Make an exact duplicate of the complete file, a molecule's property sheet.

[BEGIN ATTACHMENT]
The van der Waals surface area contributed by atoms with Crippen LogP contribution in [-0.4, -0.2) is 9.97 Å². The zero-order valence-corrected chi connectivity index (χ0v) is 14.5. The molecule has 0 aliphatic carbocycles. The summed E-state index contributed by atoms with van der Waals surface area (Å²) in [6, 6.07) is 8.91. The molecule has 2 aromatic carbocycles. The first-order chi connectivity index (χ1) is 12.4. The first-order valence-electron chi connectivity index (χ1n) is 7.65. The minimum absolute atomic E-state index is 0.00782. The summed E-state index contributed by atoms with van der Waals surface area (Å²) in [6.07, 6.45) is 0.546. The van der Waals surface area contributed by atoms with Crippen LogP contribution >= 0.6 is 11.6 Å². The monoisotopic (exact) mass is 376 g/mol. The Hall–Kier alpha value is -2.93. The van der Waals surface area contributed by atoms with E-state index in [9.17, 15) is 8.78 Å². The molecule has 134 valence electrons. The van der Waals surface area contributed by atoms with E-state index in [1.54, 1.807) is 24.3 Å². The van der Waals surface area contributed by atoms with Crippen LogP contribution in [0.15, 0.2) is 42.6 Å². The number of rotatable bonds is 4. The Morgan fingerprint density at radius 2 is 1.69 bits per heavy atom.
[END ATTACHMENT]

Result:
The van der Waals surface area contributed by atoms with Crippen LogP contribution in [-0.4, -0.2) is 9.97 Å². The zero-order valence-corrected chi connectivity index (χ0v) is 14.5. The molecule has 0 aliphatic carbocycles. The summed E-state index contributed by atoms with van der Waals surface area (Å²) in [6, 6.07) is 8.91. The molecule has 2 aromatic carbocycles. The first-order chi connectivity index (χ1) is 12.4. The first-order valence-electron chi connectivity index (χ1n) is 7.65. The minimum absolute atomic E-state index is 0.00782. The summed E-state index contributed by atoms with van der Waals surface area (Å²) in [6.07, 6.45) is 0.546. The van der Waals surface area contributed by atoms with Crippen LogP contribution >= 0.6 is 11.6 Å². The monoisotopic (exact) mass is 376 g/mol. The Hall–Kier alpha value is -2.93. The van der Waals surface area contributed by atoms with E-state index in [9.17, 15) is 8.78 Å². The molecule has 134 valence electrons. The van der Waals surface area contributed by atoms with E-state index in [1.54, 1.807) is 24.3 Å². The van der Waals surface area contributed by atoms with Crippen LogP contribution in [0.15, 0.2) is 42.6 Å². The number of rotatable bonds is 4. The Morgan fingerprint density at radius 2 is 1.69 bits per heavy atom.